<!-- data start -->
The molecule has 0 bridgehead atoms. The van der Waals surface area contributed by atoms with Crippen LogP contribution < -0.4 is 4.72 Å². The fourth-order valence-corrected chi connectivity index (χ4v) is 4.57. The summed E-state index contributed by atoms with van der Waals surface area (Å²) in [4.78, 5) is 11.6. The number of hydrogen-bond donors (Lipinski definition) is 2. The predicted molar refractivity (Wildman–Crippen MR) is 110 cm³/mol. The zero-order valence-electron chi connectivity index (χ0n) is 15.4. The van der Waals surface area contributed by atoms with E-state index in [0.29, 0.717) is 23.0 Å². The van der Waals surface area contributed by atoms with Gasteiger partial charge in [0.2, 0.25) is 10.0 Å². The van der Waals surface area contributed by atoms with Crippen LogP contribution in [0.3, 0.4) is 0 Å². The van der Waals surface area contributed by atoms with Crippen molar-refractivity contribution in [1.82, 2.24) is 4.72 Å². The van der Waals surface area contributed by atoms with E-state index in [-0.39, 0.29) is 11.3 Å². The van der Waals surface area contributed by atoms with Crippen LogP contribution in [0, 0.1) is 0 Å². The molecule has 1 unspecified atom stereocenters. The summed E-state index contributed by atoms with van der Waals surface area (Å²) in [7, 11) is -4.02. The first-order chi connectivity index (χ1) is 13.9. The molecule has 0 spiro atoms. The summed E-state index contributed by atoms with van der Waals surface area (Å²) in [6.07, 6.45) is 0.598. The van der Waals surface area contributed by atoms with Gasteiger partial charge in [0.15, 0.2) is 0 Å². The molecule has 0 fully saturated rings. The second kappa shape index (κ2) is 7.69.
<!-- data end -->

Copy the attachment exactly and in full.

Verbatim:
The molecule has 0 bridgehead atoms. The van der Waals surface area contributed by atoms with Crippen LogP contribution < -0.4 is 4.72 Å². The fourth-order valence-corrected chi connectivity index (χ4v) is 4.57. The summed E-state index contributed by atoms with van der Waals surface area (Å²) in [4.78, 5) is 11.6. The number of hydrogen-bond donors (Lipinski definition) is 2. The predicted molar refractivity (Wildman–Crippen MR) is 110 cm³/mol. The zero-order valence-electron chi connectivity index (χ0n) is 15.4. The van der Waals surface area contributed by atoms with E-state index in [0.29, 0.717) is 23.0 Å². The van der Waals surface area contributed by atoms with Gasteiger partial charge in [0.2, 0.25) is 10.0 Å². The van der Waals surface area contributed by atoms with Crippen LogP contribution in [0.3, 0.4) is 0 Å². The van der Waals surface area contributed by atoms with Crippen molar-refractivity contribution in [1.82, 2.24) is 4.72 Å². The van der Waals surface area contributed by atoms with E-state index in [-0.39, 0.29) is 11.3 Å². The van der Waals surface area contributed by atoms with Crippen LogP contribution in [0, 0.1) is 0 Å². The molecule has 1 unspecified atom stereocenters. The summed E-state index contributed by atoms with van der Waals surface area (Å²) in [7, 11) is -4.02. The first-order chi connectivity index (χ1) is 13.9. The molecule has 0 spiro atoms. The summed E-state index contributed by atoms with van der Waals surface area (Å²) in [6.07, 6.45) is 0.598. The van der Waals surface area contributed by atoms with Gasteiger partial charge in [0.15, 0.2) is 0 Å². The molecule has 0 fully saturated rings. The second kappa shape index (κ2) is 7.69.